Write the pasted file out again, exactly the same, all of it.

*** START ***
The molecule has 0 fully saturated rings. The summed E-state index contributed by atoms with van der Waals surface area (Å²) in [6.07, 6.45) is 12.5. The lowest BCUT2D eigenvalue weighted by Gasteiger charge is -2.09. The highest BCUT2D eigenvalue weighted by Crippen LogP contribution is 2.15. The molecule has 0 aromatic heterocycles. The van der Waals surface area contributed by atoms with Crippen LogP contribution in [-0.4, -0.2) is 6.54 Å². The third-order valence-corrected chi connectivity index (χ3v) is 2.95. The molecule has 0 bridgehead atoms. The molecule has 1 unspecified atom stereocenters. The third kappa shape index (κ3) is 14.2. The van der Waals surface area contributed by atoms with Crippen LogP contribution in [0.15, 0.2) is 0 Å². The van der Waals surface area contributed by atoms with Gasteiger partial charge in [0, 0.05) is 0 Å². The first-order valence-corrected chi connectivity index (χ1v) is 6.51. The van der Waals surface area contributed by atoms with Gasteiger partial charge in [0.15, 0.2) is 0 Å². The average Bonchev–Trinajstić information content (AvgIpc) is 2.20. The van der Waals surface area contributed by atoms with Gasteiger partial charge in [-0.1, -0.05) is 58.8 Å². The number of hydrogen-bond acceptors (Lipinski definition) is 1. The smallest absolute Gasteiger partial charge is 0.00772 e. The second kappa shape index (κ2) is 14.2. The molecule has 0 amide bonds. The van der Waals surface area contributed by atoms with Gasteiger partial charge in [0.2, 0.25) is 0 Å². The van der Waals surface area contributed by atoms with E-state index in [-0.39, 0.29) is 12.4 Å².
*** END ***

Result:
The molecule has 0 fully saturated rings. The summed E-state index contributed by atoms with van der Waals surface area (Å²) in [6.07, 6.45) is 12.5. The lowest BCUT2D eigenvalue weighted by Gasteiger charge is -2.09. The highest BCUT2D eigenvalue weighted by Crippen LogP contribution is 2.15. The molecule has 0 aromatic heterocycles. The van der Waals surface area contributed by atoms with Crippen LogP contribution in [-0.4, -0.2) is 6.54 Å². The third-order valence-corrected chi connectivity index (χ3v) is 2.95. The molecule has 0 bridgehead atoms. The molecule has 1 unspecified atom stereocenters. The third kappa shape index (κ3) is 14.2. The van der Waals surface area contributed by atoms with Crippen LogP contribution in [0.15, 0.2) is 0 Å². The van der Waals surface area contributed by atoms with Gasteiger partial charge in [0, 0.05) is 0 Å². The first-order valence-corrected chi connectivity index (χ1v) is 6.51. The van der Waals surface area contributed by atoms with Gasteiger partial charge in [0.15, 0.2) is 0 Å². The average Bonchev–Trinajstić information content (AvgIpc) is 2.20. The van der Waals surface area contributed by atoms with Gasteiger partial charge in [-0.1, -0.05) is 58.8 Å². The number of hydrogen-bond acceptors (Lipinski definition) is 1. The smallest absolute Gasteiger partial charge is 0.00772 e. The second kappa shape index (κ2) is 14.2. The molecule has 0 amide bonds. The van der Waals surface area contributed by atoms with Gasteiger partial charge in [0.2, 0.25) is 0 Å². The van der Waals surface area contributed by atoms with E-state index in [-0.39, 0.29) is 12.4 Å².